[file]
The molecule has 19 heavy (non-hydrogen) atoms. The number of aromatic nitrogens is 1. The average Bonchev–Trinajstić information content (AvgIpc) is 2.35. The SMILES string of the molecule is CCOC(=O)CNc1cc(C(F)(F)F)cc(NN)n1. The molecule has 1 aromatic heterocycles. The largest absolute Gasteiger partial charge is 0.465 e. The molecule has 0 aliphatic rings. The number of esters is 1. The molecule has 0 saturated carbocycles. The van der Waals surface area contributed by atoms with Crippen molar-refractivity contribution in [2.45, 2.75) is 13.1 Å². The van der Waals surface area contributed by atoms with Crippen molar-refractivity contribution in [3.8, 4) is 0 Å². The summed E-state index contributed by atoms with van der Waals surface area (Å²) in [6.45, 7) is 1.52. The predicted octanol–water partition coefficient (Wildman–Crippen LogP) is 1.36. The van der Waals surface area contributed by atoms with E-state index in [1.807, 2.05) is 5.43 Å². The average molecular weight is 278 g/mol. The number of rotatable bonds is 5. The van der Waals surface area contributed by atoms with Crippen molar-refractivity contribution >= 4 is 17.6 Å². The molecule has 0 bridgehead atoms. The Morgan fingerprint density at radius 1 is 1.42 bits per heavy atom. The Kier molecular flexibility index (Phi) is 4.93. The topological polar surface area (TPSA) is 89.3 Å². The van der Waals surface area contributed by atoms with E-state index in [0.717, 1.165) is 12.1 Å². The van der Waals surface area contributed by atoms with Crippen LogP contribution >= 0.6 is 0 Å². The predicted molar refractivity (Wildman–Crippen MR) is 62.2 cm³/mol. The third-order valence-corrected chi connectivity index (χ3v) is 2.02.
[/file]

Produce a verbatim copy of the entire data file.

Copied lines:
The molecule has 19 heavy (non-hydrogen) atoms. The number of aromatic nitrogens is 1. The average Bonchev–Trinajstić information content (AvgIpc) is 2.35. The SMILES string of the molecule is CCOC(=O)CNc1cc(C(F)(F)F)cc(NN)n1. The molecule has 1 aromatic heterocycles. The largest absolute Gasteiger partial charge is 0.465 e. The molecule has 0 aliphatic rings. The number of esters is 1. The molecule has 0 saturated carbocycles. The van der Waals surface area contributed by atoms with Crippen molar-refractivity contribution in [2.45, 2.75) is 13.1 Å². The van der Waals surface area contributed by atoms with Crippen molar-refractivity contribution in [3.8, 4) is 0 Å². The summed E-state index contributed by atoms with van der Waals surface area (Å²) in [6.45, 7) is 1.52. The predicted octanol–water partition coefficient (Wildman–Crippen LogP) is 1.36. The van der Waals surface area contributed by atoms with E-state index in [1.807, 2.05) is 5.43 Å². The average molecular weight is 278 g/mol. The number of rotatable bonds is 5. The van der Waals surface area contributed by atoms with Crippen molar-refractivity contribution >= 4 is 17.6 Å². The molecule has 0 bridgehead atoms. The Morgan fingerprint density at radius 1 is 1.42 bits per heavy atom. The Kier molecular flexibility index (Phi) is 4.93. The topological polar surface area (TPSA) is 89.3 Å². The van der Waals surface area contributed by atoms with E-state index in [0.717, 1.165) is 12.1 Å². The van der Waals surface area contributed by atoms with Crippen LogP contribution >= 0.6 is 0 Å². The predicted molar refractivity (Wildman–Crippen MR) is 62.2 cm³/mol. The third-order valence-corrected chi connectivity index (χ3v) is 2.02.